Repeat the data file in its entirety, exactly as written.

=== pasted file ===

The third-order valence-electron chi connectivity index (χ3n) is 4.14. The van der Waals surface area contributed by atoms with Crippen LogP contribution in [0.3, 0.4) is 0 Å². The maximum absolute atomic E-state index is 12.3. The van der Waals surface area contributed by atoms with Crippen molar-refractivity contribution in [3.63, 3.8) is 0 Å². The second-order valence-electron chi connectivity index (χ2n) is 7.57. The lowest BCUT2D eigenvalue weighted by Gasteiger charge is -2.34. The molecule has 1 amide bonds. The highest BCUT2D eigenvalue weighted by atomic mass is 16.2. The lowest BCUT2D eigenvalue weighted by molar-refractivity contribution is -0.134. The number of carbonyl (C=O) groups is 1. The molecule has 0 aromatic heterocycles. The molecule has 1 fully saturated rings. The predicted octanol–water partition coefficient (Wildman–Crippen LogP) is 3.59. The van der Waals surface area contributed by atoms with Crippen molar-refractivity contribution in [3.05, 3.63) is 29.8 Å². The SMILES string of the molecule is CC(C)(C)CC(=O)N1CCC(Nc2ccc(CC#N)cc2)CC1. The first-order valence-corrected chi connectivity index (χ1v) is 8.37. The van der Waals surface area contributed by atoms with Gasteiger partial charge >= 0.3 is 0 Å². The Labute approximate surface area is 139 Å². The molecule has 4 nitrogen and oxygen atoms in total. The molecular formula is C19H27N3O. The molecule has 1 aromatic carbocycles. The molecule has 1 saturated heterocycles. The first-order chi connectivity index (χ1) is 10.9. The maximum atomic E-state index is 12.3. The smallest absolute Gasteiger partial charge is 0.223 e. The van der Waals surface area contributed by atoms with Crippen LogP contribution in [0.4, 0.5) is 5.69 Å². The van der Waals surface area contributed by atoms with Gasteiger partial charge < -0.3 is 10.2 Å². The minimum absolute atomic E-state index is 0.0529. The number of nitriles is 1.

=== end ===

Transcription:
The third-order valence-electron chi connectivity index (χ3n) is 4.14. The van der Waals surface area contributed by atoms with Crippen LogP contribution in [0.3, 0.4) is 0 Å². The maximum absolute atomic E-state index is 12.3. The van der Waals surface area contributed by atoms with Crippen molar-refractivity contribution in [3.63, 3.8) is 0 Å². The second-order valence-electron chi connectivity index (χ2n) is 7.57. The lowest BCUT2D eigenvalue weighted by Gasteiger charge is -2.34. The molecule has 1 amide bonds. The highest BCUT2D eigenvalue weighted by atomic mass is 16.2. The lowest BCUT2D eigenvalue weighted by molar-refractivity contribution is -0.134. The number of carbonyl (C=O) groups is 1. The molecule has 0 aromatic heterocycles. The molecule has 1 fully saturated rings. The predicted octanol–water partition coefficient (Wildman–Crippen LogP) is 3.59. The van der Waals surface area contributed by atoms with Crippen molar-refractivity contribution in [3.05, 3.63) is 29.8 Å². The SMILES string of the molecule is CC(C)(C)CC(=O)N1CCC(Nc2ccc(CC#N)cc2)CC1. The first-order valence-corrected chi connectivity index (χ1v) is 8.37. The van der Waals surface area contributed by atoms with Gasteiger partial charge >= 0.3 is 0 Å². The Labute approximate surface area is 139 Å². The molecule has 4 nitrogen and oxygen atoms in total. The molecular formula is C19H27N3O. The molecule has 1 aromatic carbocycles. The molecule has 1 saturated heterocycles. The first-order chi connectivity index (χ1) is 10.9. The maximum atomic E-state index is 12.3. The smallest absolute Gasteiger partial charge is 0.223 e. The van der Waals surface area contributed by atoms with Crippen LogP contribution in [0.4, 0.5) is 5.69 Å². The van der Waals surface area contributed by atoms with Gasteiger partial charge < -0.3 is 10.2 Å². The minimum absolute atomic E-state index is 0.0529. The number of nitriles is 1.